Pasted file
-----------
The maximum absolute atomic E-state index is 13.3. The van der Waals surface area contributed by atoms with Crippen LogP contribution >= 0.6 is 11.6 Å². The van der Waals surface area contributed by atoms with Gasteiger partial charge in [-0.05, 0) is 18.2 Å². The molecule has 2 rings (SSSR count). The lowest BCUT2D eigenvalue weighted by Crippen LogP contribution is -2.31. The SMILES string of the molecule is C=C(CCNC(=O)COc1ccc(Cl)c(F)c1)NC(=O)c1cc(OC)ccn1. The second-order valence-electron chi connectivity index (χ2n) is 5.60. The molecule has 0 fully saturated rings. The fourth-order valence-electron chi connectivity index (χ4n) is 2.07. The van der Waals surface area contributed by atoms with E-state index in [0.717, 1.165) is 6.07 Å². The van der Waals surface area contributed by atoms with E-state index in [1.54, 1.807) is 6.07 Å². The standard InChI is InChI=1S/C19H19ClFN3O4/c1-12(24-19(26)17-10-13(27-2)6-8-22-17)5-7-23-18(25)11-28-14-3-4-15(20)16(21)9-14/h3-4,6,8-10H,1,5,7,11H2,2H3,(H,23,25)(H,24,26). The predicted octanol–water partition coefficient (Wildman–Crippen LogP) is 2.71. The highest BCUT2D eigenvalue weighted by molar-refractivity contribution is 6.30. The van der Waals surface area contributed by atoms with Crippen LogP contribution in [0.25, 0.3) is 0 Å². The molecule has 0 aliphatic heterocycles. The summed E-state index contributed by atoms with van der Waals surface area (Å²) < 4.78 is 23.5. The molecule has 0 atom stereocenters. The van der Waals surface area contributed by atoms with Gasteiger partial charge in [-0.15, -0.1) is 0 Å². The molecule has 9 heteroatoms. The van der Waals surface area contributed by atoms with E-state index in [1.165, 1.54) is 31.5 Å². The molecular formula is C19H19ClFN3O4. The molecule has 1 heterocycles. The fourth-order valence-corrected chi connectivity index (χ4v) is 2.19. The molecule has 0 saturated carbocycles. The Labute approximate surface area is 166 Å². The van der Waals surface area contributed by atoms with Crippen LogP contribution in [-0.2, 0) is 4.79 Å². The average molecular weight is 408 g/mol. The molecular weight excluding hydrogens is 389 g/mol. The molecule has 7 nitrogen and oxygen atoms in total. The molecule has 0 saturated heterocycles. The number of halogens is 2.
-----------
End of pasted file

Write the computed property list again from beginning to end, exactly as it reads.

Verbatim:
The maximum absolute atomic E-state index is 13.3. The van der Waals surface area contributed by atoms with Crippen LogP contribution >= 0.6 is 11.6 Å². The van der Waals surface area contributed by atoms with Gasteiger partial charge in [-0.05, 0) is 18.2 Å². The molecule has 2 rings (SSSR count). The lowest BCUT2D eigenvalue weighted by Crippen LogP contribution is -2.31. The SMILES string of the molecule is C=C(CCNC(=O)COc1ccc(Cl)c(F)c1)NC(=O)c1cc(OC)ccn1. The second-order valence-electron chi connectivity index (χ2n) is 5.60. The molecule has 0 fully saturated rings. The fourth-order valence-electron chi connectivity index (χ4n) is 2.07. The van der Waals surface area contributed by atoms with E-state index in [0.717, 1.165) is 6.07 Å². The van der Waals surface area contributed by atoms with E-state index in [1.54, 1.807) is 6.07 Å². The standard InChI is InChI=1S/C19H19ClFN3O4/c1-12(24-19(26)17-10-13(27-2)6-8-22-17)5-7-23-18(25)11-28-14-3-4-15(20)16(21)9-14/h3-4,6,8-10H,1,5,7,11H2,2H3,(H,23,25)(H,24,26). The predicted octanol–water partition coefficient (Wildman–Crippen LogP) is 2.71. The highest BCUT2D eigenvalue weighted by molar-refractivity contribution is 6.30. The van der Waals surface area contributed by atoms with Crippen LogP contribution in [0.25, 0.3) is 0 Å². The molecule has 0 aliphatic heterocycles. The summed E-state index contributed by atoms with van der Waals surface area (Å²) < 4.78 is 23.5. The molecule has 0 atom stereocenters. The van der Waals surface area contributed by atoms with Gasteiger partial charge in [-0.15, -0.1) is 0 Å². The molecule has 9 heteroatoms. The van der Waals surface area contributed by atoms with E-state index in [1.165, 1.54) is 31.5 Å². The molecular formula is C19H19ClFN3O4. The molecule has 1 heterocycles. The fourth-order valence-corrected chi connectivity index (χ4v) is 2.19. The molecule has 0 saturated carbocycles. The Labute approximate surface area is 166 Å². The van der Waals surface area contributed by atoms with Crippen LogP contribution in [-0.2, 0) is 4.79 Å². The average molecular weight is 408 g/mol. The molecular weight excluding hydrogens is 389 g/mol. The molecule has 7 nitrogen and oxygen atoms in total. The molecule has 0 saturated heterocycles. The number of halogens is 2.